I recently asked: Is desktop software is dead?
Increasingly, I am of the opinion that desktop software is well on its way to extinction.
In its place, Synced-Data Applications (SDAs) have emerged.
One of the best examples I’ve recently run across is Evernote. Native Evernote applications exist for desktops (as well as handhelds) and for the cloud (e.g., via a Web browser). Your data is replicated between the cloud (in this example, Evernote’s Webstores) and your desktop(s)/handheld(s). Synced-Data Applications.
And with Google Gears, Google Docs has also entered the SDA software paradigm.
With SDAs, it’s not just about the cloud, and it’s not just about the desktop/handheld. It’s all about the convergence that this software paradigm brings.
A revised version of the figure I shared in the previous post on this thread is included below.
Once again, it emphasizes that interest is focused on the convergence between the isolated realm of the desktop/handheld on the one hand, and the cloud (I previously referred to this as the network) on the other.
It’s much, much less about commercial versus Open Source software. And yes, I remain unaware of SDA examples that live purely in the Open Source realm …
Another quote from Chris Anderson’s The Long Tail:
Likewise for Google, which seems both omniscient and inscrutable. It makes connections that you or I might not, because they naturally emerge from math on a scale we can’t comprehend. Google is arguably the first company to be born with the alien intelligence of the Web’s “massive-scale” statistics hardwired into its DNA. That’s why it’s so successful, and so seemingly unstoppable.
Author Paul Graham puts it like this:
The Web naturally has a certain grain, and Google is aligned with it. That’s why their success seems so effortless. They’re sailing with the wind, instead of sitting becalmed praying for a business model, like print media, or trying to tack upwind by suing their customers, like Microsoft and the record labels. Google doesn’t try to force things to happen their way. They try to figure out what’s going to happen, and arrange to be standing there when it does.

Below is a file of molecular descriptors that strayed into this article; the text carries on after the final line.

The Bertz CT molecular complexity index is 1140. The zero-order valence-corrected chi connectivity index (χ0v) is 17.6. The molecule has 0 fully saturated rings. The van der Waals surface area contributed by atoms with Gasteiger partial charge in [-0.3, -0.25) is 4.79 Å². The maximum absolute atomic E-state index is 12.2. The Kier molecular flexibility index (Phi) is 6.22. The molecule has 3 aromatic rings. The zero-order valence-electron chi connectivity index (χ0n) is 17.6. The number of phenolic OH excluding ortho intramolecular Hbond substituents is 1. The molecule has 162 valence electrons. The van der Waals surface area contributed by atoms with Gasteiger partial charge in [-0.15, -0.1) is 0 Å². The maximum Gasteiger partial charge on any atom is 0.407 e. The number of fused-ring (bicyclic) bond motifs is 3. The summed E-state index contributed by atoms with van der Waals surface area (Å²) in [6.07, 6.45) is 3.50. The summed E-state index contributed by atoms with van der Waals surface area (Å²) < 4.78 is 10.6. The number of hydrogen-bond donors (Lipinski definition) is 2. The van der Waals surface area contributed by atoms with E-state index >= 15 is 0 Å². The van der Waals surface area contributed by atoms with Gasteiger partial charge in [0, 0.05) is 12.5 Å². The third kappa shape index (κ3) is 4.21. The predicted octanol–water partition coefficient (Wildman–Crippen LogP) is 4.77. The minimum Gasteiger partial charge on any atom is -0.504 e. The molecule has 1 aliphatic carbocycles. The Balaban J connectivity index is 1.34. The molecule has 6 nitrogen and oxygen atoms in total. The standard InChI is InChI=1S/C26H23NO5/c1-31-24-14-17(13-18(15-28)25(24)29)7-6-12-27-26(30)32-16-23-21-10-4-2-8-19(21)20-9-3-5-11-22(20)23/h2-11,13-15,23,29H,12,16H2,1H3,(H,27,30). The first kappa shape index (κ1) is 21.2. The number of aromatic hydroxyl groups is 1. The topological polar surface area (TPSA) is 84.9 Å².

I’ve never read a more-concise distillation of the very essence of Google.
I’ve blogged a lot about the GMail client for the Blackberry over the past few weeks.
There’s been enough interest to warrant a Top Ten list – something along the lines of “The Top Ten Reasons You’ll Want GMail on Your Blackberry”.
Before I release my Top Ten, I thought I’d consult the collective wisdom of those who happen by my blog.
Please share a comment to this post, or drop me an email (ian DOT lumb AT gmail DOT com), and let me know what you think should be on this Top Ten list.
I’ll summarize and share in about a week.
With thanks in advance.
In a recent post, I blogged:
Now picture this: A J2ME client application for Google Docs & Spreadsheets.
This is interesting on a number of levels:
- It’s feasible! Google Docs & Spreadsheets is likely written in
some variant of Java (J2*E) already, so paring it down to J2ME is (in
Alas, Google Docs & Spreadsheets (GD&S) isn’t based on some variant of J2*E.
Clearly AJAX and J2ME are completely different environments/platforms.
Thus it would seem that Google has the options summarized by a two-dimensional platform versus motivity grid.
On the vertical axis, platform ranges from self-contained to service-oriented.
Motivity is a bona fide word that is synonymous with locomotion (the power or ability to move). I intend here to coin a slightly different meaning, a juxtaposition of mobility and connectivity. More precisely, I propose to use motivity as a semi-quantitative measure of the degree of mobility relative to the degree of connectivity. As mobility increases, connectivity decreases, and motivity therefore increases. This is illustrated by the horizontal axis of the two-dimensional grid. It is also important to note that connectivity is itself a proxy for bandwidth and latency. More precisely, high connectivity is taken to imply high bandwidth, low latency connectivity.
Thus the options in taking GD&S to the Blackberry are:
- Port GD&S to the Blackberry operating environment (i.e., develop a native J2ME client version of GD&S) – the lower-right quadrant of the 2D-grid
Thus a revised two-dimensional grid of the possibilities is shown below.
Either way, it may be some time before Google Docs & Spreadsheets makes it to the Blackberry.